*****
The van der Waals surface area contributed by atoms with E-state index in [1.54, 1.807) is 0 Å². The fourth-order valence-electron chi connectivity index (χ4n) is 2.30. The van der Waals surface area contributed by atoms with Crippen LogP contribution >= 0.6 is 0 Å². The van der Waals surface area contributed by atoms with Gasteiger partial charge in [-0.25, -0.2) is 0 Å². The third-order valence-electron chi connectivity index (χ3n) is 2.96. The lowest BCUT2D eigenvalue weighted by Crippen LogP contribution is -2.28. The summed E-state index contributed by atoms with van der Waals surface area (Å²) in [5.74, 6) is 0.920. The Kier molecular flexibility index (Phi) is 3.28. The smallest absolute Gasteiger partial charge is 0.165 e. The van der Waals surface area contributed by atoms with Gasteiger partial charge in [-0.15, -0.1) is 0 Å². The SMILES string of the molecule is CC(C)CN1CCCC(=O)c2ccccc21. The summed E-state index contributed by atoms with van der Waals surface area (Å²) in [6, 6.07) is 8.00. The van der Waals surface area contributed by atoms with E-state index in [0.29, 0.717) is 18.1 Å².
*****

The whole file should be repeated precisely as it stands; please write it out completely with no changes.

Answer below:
The van der Waals surface area contributed by atoms with E-state index in [1.54, 1.807) is 0 Å². The fourth-order valence-electron chi connectivity index (χ4n) is 2.30. The van der Waals surface area contributed by atoms with Crippen LogP contribution >= 0.6 is 0 Å². The van der Waals surface area contributed by atoms with Gasteiger partial charge in [-0.25, -0.2) is 0 Å². The third-order valence-electron chi connectivity index (χ3n) is 2.96. The lowest BCUT2D eigenvalue weighted by Crippen LogP contribution is -2.28. The summed E-state index contributed by atoms with van der Waals surface area (Å²) in [5.74, 6) is 0.920. The Kier molecular flexibility index (Phi) is 3.28. The smallest absolute Gasteiger partial charge is 0.165 e. The van der Waals surface area contributed by atoms with Gasteiger partial charge in [-0.15, -0.1) is 0 Å². The SMILES string of the molecule is CC(C)CN1CCCC(=O)c2ccccc21. The summed E-state index contributed by atoms with van der Waals surface area (Å²) in [6, 6.07) is 8.00. The van der Waals surface area contributed by atoms with E-state index in [0.29, 0.717) is 18.1 Å².